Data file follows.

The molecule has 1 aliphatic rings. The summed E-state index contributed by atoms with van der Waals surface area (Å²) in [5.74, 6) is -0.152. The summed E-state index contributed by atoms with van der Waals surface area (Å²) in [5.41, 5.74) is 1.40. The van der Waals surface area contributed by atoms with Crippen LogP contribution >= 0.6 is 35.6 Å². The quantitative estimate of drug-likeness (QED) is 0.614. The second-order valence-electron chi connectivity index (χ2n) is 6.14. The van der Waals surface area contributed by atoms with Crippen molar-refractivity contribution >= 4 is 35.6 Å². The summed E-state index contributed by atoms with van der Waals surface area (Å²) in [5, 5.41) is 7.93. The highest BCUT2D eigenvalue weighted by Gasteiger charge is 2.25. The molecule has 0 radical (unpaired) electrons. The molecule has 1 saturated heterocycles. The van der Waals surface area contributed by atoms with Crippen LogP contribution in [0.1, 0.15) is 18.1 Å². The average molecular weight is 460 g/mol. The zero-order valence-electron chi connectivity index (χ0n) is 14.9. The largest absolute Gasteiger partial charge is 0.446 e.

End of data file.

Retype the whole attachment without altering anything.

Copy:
The molecule has 1 aliphatic rings. The summed E-state index contributed by atoms with van der Waals surface area (Å²) in [5.74, 6) is -0.152. The summed E-state index contributed by atoms with van der Waals surface area (Å²) in [5.41, 5.74) is 1.40. The van der Waals surface area contributed by atoms with Crippen LogP contribution >= 0.6 is 35.6 Å². The quantitative estimate of drug-likeness (QED) is 0.614. The second-order valence-electron chi connectivity index (χ2n) is 6.14. The van der Waals surface area contributed by atoms with Crippen molar-refractivity contribution >= 4 is 35.6 Å². The summed E-state index contributed by atoms with van der Waals surface area (Å²) in [5, 5.41) is 7.93. The highest BCUT2D eigenvalue weighted by Gasteiger charge is 2.25. The molecule has 0 radical (unpaired) electrons. The molecule has 1 saturated heterocycles. The van der Waals surface area contributed by atoms with Crippen LogP contribution in [0.1, 0.15) is 18.1 Å². The average molecular weight is 460 g/mol. The zero-order valence-electron chi connectivity index (χ0n) is 14.9. The largest absolute Gasteiger partial charge is 0.446 e.